The Internal Revenue Service (IRS) has many different types of taxes, much to the dismay of taxpayers. Excise taxes may not be as well known as other taxes because they are known as an indirect tax, one that's taxed on an intermediary and often included in the price of a product. For instance, the price of cigarettes is largely made up of excise taxes and varies from state to state. These types of taxes are only required by those that engage in certain business activities or deal with certain goods. This article describes the different excise taxes that you may have to pay and the forms related to these taxes. For more related information and resources, you can visit FindLaw's section on Business Taxes.
Who Must Pay an Excise Tax
While this article focuses on federal excise taxes, please keep in mind that these taxes can also be implemented by state and local governments as well. You may have to file an excise tax form and pay the associated taxes if you manufacture or sell certain products, or use certain types of facilities, equipment, or products. Excises taxes may also apply to you if you operate certain kinds of businesses or receive payment for certain services. As you can see, this is a fairly a vague list. The best way to determine if you are liable for excise taxes is to look at the IRS's Publication 510, which provides a comprehensive view.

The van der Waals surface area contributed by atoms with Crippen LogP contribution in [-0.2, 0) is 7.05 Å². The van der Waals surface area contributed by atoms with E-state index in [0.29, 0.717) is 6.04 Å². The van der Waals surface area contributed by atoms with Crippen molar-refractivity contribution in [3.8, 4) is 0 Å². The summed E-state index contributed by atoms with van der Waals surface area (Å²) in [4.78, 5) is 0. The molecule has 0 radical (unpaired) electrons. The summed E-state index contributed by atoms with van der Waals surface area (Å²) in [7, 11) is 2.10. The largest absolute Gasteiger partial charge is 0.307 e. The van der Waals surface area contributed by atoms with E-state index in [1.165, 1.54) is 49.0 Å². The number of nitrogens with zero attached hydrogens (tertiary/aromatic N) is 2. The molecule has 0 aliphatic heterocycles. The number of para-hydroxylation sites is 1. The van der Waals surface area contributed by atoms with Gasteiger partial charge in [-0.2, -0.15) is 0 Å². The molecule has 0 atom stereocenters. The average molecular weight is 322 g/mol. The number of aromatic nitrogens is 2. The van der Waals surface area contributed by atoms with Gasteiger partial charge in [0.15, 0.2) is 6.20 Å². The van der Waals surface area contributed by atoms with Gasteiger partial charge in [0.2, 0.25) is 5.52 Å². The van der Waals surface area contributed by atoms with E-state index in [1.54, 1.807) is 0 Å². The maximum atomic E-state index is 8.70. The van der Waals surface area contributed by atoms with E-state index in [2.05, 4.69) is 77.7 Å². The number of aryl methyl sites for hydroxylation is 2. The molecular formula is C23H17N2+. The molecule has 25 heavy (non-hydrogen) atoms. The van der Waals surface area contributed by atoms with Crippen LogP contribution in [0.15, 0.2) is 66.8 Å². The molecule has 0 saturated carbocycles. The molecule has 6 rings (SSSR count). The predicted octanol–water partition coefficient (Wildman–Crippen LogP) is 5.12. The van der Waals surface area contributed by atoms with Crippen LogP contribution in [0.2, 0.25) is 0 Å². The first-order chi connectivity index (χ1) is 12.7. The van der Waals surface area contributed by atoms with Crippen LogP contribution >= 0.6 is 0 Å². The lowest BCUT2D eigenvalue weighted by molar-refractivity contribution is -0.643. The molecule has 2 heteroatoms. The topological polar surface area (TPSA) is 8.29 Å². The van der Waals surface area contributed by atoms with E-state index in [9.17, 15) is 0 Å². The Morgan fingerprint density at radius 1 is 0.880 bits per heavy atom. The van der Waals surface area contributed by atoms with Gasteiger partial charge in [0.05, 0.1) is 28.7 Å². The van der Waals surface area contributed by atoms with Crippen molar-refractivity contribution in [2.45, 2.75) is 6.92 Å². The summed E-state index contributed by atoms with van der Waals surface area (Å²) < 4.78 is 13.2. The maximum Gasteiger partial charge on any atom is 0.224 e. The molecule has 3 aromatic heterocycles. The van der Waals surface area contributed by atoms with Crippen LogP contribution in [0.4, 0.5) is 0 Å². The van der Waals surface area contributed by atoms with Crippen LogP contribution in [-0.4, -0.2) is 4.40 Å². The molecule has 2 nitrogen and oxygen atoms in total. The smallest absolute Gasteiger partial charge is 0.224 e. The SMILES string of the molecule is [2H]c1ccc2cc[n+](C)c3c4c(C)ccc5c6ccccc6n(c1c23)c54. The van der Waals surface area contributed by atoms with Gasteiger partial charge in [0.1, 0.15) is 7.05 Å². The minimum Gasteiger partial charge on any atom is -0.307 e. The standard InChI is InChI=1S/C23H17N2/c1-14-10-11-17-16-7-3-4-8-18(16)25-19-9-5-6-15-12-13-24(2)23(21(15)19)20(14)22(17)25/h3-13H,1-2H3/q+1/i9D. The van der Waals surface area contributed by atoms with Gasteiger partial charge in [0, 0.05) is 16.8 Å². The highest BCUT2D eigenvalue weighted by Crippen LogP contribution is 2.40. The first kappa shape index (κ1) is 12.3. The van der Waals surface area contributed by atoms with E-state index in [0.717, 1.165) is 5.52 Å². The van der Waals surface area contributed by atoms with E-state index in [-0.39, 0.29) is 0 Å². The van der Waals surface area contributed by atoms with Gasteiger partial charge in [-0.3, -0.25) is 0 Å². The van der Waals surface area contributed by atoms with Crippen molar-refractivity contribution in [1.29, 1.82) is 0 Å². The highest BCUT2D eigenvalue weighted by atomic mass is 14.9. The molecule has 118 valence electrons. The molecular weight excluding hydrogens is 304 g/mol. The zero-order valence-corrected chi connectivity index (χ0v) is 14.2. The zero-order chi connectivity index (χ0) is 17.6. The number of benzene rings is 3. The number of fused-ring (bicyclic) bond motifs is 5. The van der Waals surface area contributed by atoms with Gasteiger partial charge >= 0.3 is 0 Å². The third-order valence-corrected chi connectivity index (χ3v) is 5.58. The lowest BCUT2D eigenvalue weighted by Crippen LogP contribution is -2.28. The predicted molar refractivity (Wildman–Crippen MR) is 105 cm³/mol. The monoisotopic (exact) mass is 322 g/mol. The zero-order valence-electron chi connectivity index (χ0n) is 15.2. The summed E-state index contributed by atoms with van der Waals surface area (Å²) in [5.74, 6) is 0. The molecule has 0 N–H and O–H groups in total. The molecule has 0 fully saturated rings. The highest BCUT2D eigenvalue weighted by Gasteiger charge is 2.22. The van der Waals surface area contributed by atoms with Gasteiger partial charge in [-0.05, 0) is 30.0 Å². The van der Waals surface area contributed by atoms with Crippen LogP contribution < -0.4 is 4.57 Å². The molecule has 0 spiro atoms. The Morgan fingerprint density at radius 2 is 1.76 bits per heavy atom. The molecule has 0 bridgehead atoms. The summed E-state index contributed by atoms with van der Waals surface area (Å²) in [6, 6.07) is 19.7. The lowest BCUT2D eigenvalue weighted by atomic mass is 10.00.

Forms that Relate to Excise Taxes
The IRS has different forms for different types of industries and activities with respect to the collection and payment of excise taxes. Below are the different types of forms that relate to federal excise taxes:
As previously stated, state and local governments can impose excise taxes as well -- notably tobacco products, gasoline, alcoholic beverages, and recreational marijuana (in states where it is legal) -- so it's important to check the laws of your state to find out if excise taxes apply to your business.
Getting Legal Help
Taxes can be a tricky area of the law and an attorney can help you figure out which excise taxes apply to your business. You can also contact a business organizations attorney if you have more general questions or concerns about starting, running, or closing a business.